Cancellations may cost you.
When booking your Airbnb, check to see when — and especially if — you can cancel your reservation without a penalty or fee. Especially in today’s climate, unexpected changes can cause a last-minute cancellation. Each Airbnb owner sets their policy on refunds, ranging from reimbursing day-of cancellations to allowing no refunds whatsoever.
“It is extremely important to pay attention to the cancellation policy,” says Mollie Krengel, who often books Airbnbs for women’s retreats. “At the beginning of COVID, I lost a lot of money to Airbnb due to their cancellation policies. I will always pay closer attention to this moving forward.” For some properties, there is an option to get a nonrefundable booking at a lower price, but only make that selection if you are 100 percent certain about your trip.
Parking could be off-site.
Read information about where to park, especially if you are booking an urban location. Many cities don’t allow on-street parking unless you have a permit, or you may have to move your car on street sweeping days. Luca Sforza, who photographs Airbnb rentals in Seattle, has noticed a variety of parking situations. “Street parking is very tough, and parking lots can be expensive and sometimes several blocks from the rental,” he says. Of course, a complimentary parking garage or dedicated space is always helpful as accommodation costs can skyrocket if you need to factor in additional funds for parking.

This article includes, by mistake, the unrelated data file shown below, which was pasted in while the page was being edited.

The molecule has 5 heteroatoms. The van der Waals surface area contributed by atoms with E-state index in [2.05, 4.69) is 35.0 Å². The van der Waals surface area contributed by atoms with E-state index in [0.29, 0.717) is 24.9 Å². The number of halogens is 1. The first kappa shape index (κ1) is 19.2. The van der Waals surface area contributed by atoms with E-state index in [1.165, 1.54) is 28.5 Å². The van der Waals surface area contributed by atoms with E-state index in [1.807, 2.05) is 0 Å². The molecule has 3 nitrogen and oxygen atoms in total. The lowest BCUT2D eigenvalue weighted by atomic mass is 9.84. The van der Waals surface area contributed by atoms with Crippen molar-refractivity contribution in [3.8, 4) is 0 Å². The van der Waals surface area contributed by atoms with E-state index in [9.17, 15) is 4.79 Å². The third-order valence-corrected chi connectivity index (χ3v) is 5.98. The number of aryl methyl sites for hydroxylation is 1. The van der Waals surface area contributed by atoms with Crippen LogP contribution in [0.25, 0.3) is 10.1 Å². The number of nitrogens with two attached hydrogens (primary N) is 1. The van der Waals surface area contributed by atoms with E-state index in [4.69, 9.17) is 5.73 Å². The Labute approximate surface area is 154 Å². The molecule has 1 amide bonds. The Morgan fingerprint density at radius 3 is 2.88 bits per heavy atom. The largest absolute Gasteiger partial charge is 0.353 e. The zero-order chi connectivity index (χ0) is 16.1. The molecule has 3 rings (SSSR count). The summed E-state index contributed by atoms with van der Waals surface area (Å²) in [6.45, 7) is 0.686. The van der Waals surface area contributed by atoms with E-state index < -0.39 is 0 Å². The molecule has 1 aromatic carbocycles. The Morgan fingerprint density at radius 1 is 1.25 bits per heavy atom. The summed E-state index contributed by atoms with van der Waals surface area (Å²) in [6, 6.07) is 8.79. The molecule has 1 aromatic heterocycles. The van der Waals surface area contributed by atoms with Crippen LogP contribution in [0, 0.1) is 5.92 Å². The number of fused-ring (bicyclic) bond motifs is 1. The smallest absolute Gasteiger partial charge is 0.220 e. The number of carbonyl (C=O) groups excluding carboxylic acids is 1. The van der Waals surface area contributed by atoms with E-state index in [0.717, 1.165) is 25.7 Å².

Property-specific rules are in the fine print.
Again, unlike the consistency of booking a chain hotel everywhere you go, each Airbnb has its own set of ground rules. For example, you may be sharing common areas with other guests, and there may be additional instructions about quiet hours or bringing your own towels deeply embedded in the details of the listing. As far as hosts and Airbnb are concerned, if it’s outlined in the listing, you are accountable for the information.
Jennifer Smith is a current Airbnb host who encourages guests to familiarize themselves with the property before arrival. “Read through the additional rules where hosts can add their own specific rules for their properties like signing a rental agreement or requiring a security deposit,” she says. Then, scour the listing to find details, such as when to check in and check out, to avoid having to query your host. “Most of the questions that I receive can be answered by either reading through the listing or the additional materials that are sent to them after booking,” Smith says.
With a bit of research, you can confidently book your stay and enjoy the uniqueness that comes with booking an Airbnb property.